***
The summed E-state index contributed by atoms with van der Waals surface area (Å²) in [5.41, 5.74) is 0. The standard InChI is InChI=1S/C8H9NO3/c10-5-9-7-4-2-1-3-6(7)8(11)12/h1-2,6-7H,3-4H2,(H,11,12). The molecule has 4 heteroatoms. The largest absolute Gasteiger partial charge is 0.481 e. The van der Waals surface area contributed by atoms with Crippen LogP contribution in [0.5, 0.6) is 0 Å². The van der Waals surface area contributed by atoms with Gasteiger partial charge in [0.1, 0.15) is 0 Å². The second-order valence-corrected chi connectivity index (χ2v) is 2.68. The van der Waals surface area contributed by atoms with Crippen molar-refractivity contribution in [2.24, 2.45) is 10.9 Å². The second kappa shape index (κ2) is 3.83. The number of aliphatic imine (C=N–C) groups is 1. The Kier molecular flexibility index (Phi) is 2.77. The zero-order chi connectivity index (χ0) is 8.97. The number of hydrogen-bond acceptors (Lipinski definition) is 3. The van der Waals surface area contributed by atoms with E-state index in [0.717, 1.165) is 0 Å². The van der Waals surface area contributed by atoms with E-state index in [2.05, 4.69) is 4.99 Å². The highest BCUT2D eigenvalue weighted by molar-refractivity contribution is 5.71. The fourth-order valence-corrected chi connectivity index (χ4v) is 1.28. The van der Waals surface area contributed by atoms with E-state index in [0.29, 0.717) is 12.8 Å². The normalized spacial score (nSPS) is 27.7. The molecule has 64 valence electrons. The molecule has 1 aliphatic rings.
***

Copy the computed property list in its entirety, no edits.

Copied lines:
The summed E-state index contributed by atoms with van der Waals surface area (Å²) in [5.41, 5.74) is 0. The standard InChI is InChI=1S/C8H9NO3/c10-5-9-7-4-2-1-3-6(7)8(11)12/h1-2,6-7H,3-4H2,(H,11,12). The molecule has 4 heteroatoms. The largest absolute Gasteiger partial charge is 0.481 e. The van der Waals surface area contributed by atoms with Crippen LogP contribution in [0.5, 0.6) is 0 Å². The van der Waals surface area contributed by atoms with Gasteiger partial charge in [0.1, 0.15) is 0 Å². The second-order valence-corrected chi connectivity index (χ2v) is 2.68. The van der Waals surface area contributed by atoms with Crippen molar-refractivity contribution in [2.24, 2.45) is 10.9 Å². The second kappa shape index (κ2) is 3.83. The number of aliphatic imine (C=N–C) groups is 1. The Kier molecular flexibility index (Phi) is 2.77. The zero-order chi connectivity index (χ0) is 8.97. The number of hydrogen-bond acceptors (Lipinski definition) is 3. The van der Waals surface area contributed by atoms with E-state index in [0.717, 1.165) is 0 Å². The van der Waals surface area contributed by atoms with E-state index in [2.05, 4.69) is 4.99 Å². The highest BCUT2D eigenvalue weighted by molar-refractivity contribution is 5.71. The fourth-order valence-corrected chi connectivity index (χ4v) is 1.28. The van der Waals surface area contributed by atoms with E-state index in [0.29, 0.717) is 12.8 Å². The normalized spacial score (nSPS) is 27.7. The molecule has 64 valence electrons. The molecule has 1 aliphatic rings.